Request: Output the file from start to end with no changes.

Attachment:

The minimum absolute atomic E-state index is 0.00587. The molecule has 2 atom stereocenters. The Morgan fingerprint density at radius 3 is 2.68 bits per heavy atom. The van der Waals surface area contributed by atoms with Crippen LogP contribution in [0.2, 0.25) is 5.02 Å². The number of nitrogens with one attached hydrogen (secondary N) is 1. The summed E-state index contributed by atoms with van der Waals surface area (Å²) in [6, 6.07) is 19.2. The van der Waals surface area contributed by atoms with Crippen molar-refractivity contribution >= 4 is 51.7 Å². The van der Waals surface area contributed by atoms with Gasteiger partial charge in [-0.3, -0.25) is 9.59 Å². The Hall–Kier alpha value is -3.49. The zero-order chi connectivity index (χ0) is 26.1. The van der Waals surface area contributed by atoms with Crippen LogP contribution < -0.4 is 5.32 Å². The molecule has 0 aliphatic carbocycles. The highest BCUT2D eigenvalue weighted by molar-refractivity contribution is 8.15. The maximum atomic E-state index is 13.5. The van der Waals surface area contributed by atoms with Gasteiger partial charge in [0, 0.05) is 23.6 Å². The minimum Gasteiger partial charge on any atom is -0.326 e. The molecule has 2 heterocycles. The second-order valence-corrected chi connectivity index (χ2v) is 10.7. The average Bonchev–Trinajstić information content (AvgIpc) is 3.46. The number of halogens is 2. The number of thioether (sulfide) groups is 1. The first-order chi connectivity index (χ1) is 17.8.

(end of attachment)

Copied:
The minimum absolute atomic E-state index is 0.00587. The molecule has 2 atom stereocenters. The Morgan fingerprint density at radius 3 is 2.68 bits per heavy atom. The van der Waals surface area contributed by atoms with Crippen LogP contribution in [0.2, 0.25) is 5.02 Å². The number of nitrogens with one attached hydrogen (secondary N) is 1. The summed E-state index contributed by atoms with van der Waals surface area (Å²) in [6, 6.07) is 19.2. The van der Waals surface area contributed by atoms with Crippen molar-refractivity contribution >= 4 is 51.7 Å². The van der Waals surface area contributed by atoms with Gasteiger partial charge in [-0.3, -0.25) is 9.59 Å². The Hall–Kier alpha value is -3.49. The zero-order chi connectivity index (χ0) is 26.1. The van der Waals surface area contributed by atoms with Crippen LogP contribution < -0.4 is 5.32 Å². The molecule has 0 aliphatic carbocycles. The highest BCUT2D eigenvalue weighted by molar-refractivity contribution is 8.15. The maximum atomic E-state index is 13.5. The van der Waals surface area contributed by atoms with Gasteiger partial charge in [0, 0.05) is 23.6 Å². The minimum Gasteiger partial charge on any atom is -0.326 e. The molecule has 2 heterocycles. The second-order valence-corrected chi connectivity index (χ2v) is 10.7. The average Bonchev–Trinajstić information content (AvgIpc) is 3.46. The number of halogens is 2. The number of thioether (sulfide) groups is 1. The first-order chi connectivity index (χ1) is 17.8.